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Trump ally, Blackwater founder, violated UN arms embargo on Libya

US Rep. Ilhan Omar (D-MN) (L) talks with Speaker of the House Nancy Pelosi (D-CA) during a rally with fellow Democrats before voting on H.R. 1, or the People Act, on the East Steps of the US Capitol on March 08, 2019 in Washington, DC. (AFP photo)
(FILES) In this file photo taken on April 19, 2020, a fighter with Libya's UN-recognised Government of National Accord (GNA) fires rockets from a position near the town of Garabulli toward the city of Tarhuna, southwest of the capital Tripoli, held by the forces of the Libyan strongman Khalifa Haftar.

A confidential UN report reveals Eric Prince, the founder and former head of the notorious Blackwater private security firm, has violated an arms embargo on Libya by sending mercenaries and weapons to support Libyan Renegade general Khalifa Haftar.

The report, obtained by the New York Times, details how Mr Prince, a close ally of former US President Donald Trump, deployed heavily armed foreign troops to Eastern Libya to assist Khalifa Haftar, in the middle of an attack, to capture Tripoli in 2019.

According to the UN, the $80 million operation included plans for the mercenaries to assassinate selected Libyan commanders. The report raises questions about possible ties between the operation and the Trump administration.

Prince did not cooperate with the UN investigation and has rejected having anything to do with the military operations in Libya. However, the report exposes him to possible UN sanctions.

Well, it's all the same thing. That it broke the law and he was told to do it. I mean, it doesn't really make much of a difference in fact the laws or international law and laws are meaningless to the United States.

In 2011, when the US led the NATO bombing to destroy the Libyan Government and the government there, and for regime change, that was against international law but it didn't mean (anything to the US).

So they break international law, at a time when they level sanctions against countries, these are violations of international law. And so, you know, its par for the course. It's very telling though, that they are.. that they will be doing this ... having this use of mercenaries.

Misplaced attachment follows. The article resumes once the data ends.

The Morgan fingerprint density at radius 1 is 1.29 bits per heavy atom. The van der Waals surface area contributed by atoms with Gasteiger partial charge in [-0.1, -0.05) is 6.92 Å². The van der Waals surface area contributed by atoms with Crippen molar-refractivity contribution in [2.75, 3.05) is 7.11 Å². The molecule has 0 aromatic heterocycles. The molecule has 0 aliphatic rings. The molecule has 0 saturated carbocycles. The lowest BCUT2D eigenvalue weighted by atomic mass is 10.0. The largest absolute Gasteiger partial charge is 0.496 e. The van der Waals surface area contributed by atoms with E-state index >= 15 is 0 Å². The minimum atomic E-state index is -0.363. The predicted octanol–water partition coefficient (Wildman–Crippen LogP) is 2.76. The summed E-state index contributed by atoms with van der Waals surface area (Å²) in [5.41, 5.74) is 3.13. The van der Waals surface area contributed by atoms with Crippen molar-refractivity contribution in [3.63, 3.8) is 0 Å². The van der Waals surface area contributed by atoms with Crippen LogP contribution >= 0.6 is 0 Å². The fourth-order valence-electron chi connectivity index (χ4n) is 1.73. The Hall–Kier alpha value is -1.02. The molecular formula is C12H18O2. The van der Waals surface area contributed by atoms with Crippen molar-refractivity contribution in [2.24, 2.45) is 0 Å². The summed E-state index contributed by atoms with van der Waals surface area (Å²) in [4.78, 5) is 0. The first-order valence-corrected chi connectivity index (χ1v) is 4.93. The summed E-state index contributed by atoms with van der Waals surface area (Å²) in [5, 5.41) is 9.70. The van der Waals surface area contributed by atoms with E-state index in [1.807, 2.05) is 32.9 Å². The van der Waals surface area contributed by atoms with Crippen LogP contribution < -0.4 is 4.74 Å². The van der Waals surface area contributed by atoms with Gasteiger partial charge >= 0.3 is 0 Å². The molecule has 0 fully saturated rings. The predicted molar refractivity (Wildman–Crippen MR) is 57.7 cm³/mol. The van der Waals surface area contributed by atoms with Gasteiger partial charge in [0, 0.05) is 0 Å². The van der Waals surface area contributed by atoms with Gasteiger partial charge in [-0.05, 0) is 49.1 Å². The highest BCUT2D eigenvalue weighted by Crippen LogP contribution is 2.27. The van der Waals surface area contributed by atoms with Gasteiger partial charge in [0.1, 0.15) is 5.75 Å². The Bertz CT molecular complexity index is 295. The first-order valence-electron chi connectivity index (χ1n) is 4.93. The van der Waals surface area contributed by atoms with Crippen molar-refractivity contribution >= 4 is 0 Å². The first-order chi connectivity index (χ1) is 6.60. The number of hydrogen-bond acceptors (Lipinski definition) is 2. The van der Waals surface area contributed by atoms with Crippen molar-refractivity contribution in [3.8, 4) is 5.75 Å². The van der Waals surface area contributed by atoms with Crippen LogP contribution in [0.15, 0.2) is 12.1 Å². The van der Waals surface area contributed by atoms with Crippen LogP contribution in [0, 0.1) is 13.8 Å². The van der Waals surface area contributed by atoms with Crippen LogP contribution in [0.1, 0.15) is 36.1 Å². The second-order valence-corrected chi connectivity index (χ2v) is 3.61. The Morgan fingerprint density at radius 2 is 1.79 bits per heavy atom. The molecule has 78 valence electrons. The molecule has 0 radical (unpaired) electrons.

Netfa Freeman, Pan-African Community Action, Washington

Since 2014, two rival seats of power have emerged in Libya, namely the internationally recognised government of Prime Minister Fayez al-Sarraj, and another group based in the eastern city of Tobruk supported militarily by troops loyal to Haftar.

A damning 120 page UN report on Blackwater's contract in Libya brings to light another instance of military intervention by Washington linked private security companies in the internal affairs of countries around the world.

In recent years, there has been a surge in the activity of guns for hire in countries like Yemen, Nigeria, Ukraine, Syria, Iraq and Afghanistan. Some of the mercenaries have capabilities and equipment on par with elite US troops.

Blackwater is not an exception

But Blackwater is not the only such American firm that is active in conducting high level overseas operations.

In May, Venezuela arrested 13 individuals charged with planning an operation in the capital of Caracas, two of whom were American nationals.

The US mercenaries admitted that they were arrested during a failed attempt to raid the Presidential Palace and seize President Nicolas Maduro.

We had a casual conversation; I guess you could call it a verbal contract, giving me some vague mission guidelines on training Venezuelans coming here and putting Maduro on a plane.

Detained US Mercenary, Caracas

The mercenaries said they had been working with Jordan Goudreau, an American military veteran who leads a Florida based security company called Silver Corp, USA.

The measures that the United States will take for regime change, to advance their interests, very obscene, immoral measures are revealed all the time with the reason why they like to use mercenaries, and a lot of these things and what they do, and then the Academy Akademi or this group that used to be Blackwater, has got, you know, notoriety for doing things that at last gave the United States plausible denial.

Netfa Freeman, Pan-African Community Action, Washington

The involvement of the US backed troops in these countries wasn't the first, and certainly won't be the last, time it happens.

But does the growing number of operations indicate that the US is opting for a more indirect means of intervening in other nations affairs?


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